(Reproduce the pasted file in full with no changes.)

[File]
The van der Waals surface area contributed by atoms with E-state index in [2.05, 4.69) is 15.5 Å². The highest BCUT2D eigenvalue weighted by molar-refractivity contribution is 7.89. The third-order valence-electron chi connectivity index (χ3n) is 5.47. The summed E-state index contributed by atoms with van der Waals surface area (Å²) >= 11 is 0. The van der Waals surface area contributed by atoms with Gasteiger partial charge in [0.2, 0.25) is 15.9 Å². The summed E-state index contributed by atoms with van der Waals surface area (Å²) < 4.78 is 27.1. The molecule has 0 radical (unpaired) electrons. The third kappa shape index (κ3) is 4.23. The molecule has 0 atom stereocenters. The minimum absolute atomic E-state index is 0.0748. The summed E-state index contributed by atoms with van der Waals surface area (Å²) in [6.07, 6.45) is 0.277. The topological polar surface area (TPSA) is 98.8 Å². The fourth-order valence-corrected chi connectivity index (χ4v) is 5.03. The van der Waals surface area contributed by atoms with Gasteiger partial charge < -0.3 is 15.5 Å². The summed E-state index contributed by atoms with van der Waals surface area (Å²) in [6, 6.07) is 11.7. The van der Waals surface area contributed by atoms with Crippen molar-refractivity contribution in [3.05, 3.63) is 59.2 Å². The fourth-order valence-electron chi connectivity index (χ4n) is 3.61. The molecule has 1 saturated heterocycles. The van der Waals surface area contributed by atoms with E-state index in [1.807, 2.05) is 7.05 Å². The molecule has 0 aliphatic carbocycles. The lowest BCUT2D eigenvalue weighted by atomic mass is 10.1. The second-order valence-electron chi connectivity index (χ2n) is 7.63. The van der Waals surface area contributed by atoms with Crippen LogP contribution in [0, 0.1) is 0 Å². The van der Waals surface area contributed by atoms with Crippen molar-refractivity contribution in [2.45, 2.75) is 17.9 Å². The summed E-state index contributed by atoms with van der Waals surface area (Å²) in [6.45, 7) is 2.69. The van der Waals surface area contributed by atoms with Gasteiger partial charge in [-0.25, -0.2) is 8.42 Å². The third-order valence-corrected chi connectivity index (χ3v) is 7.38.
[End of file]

The van der Waals surface area contributed by atoms with E-state index in [2.05, 4.69) is 15.5 Å². The highest BCUT2D eigenvalue weighted by molar-refractivity contribution is 7.89. The third-order valence-electron chi connectivity index (χ3n) is 5.47. The summed E-state index contributed by atoms with van der Waals surface area (Å²) >= 11 is 0. The van der Waals surface area contributed by atoms with Gasteiger partial charge in [0.2, 0.25) is 15.9 Å². The summed E-state index contributed by atoms with van der Waals surface area (Å²) < 4.78 is 27.1. The molecule has 0 radical (unpaired) electrons. The third kappa shape index (κ3) is 4.23. The molecule has 0 atom stereocenters. The minimum absolute atomic E-state index is 0.0748. The summed E-state index contributed by atoms with van der Waals surface area (Å²) in [6.07, 6.45) is 0.277. The topological polar surface area (TPSA) is 98.8 Å². The fourth-order valence-corrected chi connectivity index (χ4v) is 5.03. The van der Waals surface area contributed by atoms with Gasteiger partial charge < -0.3 is 15.5 Å². The summed E-state index contributed by atoms with van der Waals surface area (Å²) in [6, 6.07) is 11.7. The van der Waals surface area contributed by atoms with Crippen molar-refractivity contribution in [3.05, 3.63) is 59.2 Å². The fourth-order valence-electron chi connectivity index (χ4n) is 3.61. The molecule has 1 saturated heterocycles. The van der Waals surface area contributed by atoms with E-state index in [1.807, 2.05) is 7.05 Å². The molecule has 0 aliphatic carbocycles. The lowest BCUT2D eigenvalue weighted by atomic mass is 10.1. The second-order valence-electron chi connectivity index (χ2n) is 7.63. The van der Waals surface area contributed by atoms with Crippen LogP contribution in [0, 0.1) is 0 Å². The van der Waals surface area contributed by atoms with Crippen molar-refractivity contribution in [2.45, 2.75) is 17.9 Å². The summed E-state index contributed by atoms with van der Waals surface area (Å²) in [6.45, 7) is 2.69. The van der Waals surface area contributed by atoms with Gasteiger partial charge in [-0.25, -0.2) is 8.42 Å². The third-order valence-corrected chi connectivity index (χ3v) is 7.38.